Discussion in 'Non-Firearm Item Classifieds' started by chiefchip, Nov 4, 2009.
I'm not a collector but here's a little info for you. I'd suggest going to a coin shop and see what they'll give you. You could sell to them or mark up a few percent and sell yourself.
Kennedy Half Dollars
Kennedy half dollars were first produced in 1964. Half dollars that bear the 1964 date are 90% silver, and carry a numismatic premium based on the current price of silver. In 1965 the amount of silver used in the production of Kennedy halves was decreased to 40%, and this specification was used until 1970. Kennedy halves dated 1971 and later contain no silver and do not command a numismatic premium. In order to evaluate the current value of your Kennedy half dollars, multiply the current market price for silver by 0.36169 for 1964 issues, and by 0.1479 for all issues 1965 to 1970.
Silver Coins 1964 and Earlier
Dimes, Quarters and Halves dating 1964 and earlier contain 90% silver. The vast majority of circulated coins that date from the mid 1930's to 1964 are bought and sold as bullion. In circulated condition, these coins trade for roughly the value of the silver they contain, about six times their face value in early 2006.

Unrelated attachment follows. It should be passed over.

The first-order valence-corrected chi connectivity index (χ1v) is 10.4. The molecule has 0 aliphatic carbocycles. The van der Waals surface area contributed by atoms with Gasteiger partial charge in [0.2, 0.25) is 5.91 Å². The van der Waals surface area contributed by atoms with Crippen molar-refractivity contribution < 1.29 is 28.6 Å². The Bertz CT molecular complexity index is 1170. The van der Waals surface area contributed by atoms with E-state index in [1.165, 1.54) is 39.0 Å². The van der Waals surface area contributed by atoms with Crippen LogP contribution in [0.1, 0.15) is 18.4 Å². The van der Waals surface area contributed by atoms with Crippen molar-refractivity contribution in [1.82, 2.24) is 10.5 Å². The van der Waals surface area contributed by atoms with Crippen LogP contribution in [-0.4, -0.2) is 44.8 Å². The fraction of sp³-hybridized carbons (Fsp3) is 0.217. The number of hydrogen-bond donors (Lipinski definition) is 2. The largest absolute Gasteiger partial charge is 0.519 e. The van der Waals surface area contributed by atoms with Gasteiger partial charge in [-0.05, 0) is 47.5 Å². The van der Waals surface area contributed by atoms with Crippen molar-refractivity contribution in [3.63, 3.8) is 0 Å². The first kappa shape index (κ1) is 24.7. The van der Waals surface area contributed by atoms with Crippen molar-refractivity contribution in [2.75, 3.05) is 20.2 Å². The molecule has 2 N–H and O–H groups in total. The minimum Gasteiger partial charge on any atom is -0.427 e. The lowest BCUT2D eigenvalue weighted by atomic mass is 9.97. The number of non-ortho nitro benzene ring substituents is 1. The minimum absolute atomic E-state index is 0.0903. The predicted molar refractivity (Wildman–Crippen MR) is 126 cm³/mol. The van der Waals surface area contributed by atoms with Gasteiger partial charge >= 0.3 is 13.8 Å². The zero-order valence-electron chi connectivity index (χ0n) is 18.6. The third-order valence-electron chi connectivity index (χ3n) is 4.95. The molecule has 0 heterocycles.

In 1943, the production of our One Cent coin went through a major change. War efforts that year required copper and its availability was limited. It was decided to change the content from copper to steel coated with zinc for the first run of the new 1943 cents. In 1944, the need for copper was reduced, and the production of the copper cent resumed.
Over one billion 1943 steel cents were produced at the Philadelphia, Denver, and San Francisco mints, making this a very common coin. However, many people found the new "look" fascinating and saved, rather than spent, the new steel cent. Today, their value ranges from about 5 cents up to about 35 cents in circulated condition. Uncirculated specimens (showing no trace of wear or handling) can bring up to about $10 in high grades.
An extremely limited number of 1943 cents were inadvertently struck on copper planchets, left in the machinery from the previous year. Very few escaped the mint unnoticed, and these are considered very desirable to collectors. Auction histories indicate the value range of an authentic 1943 copper cent to be from around $5,000 to $70,000, depending on the mint and condition. However, copper-plated forgeries abound. The primary test for these is to use a magnet. The common steel & zinc pieces (and the 1943 copper-plated fakes, as well as authentic cents from other years) will stick to the magnet. The rare copper issues will not.
Wow thanks for the info Brian
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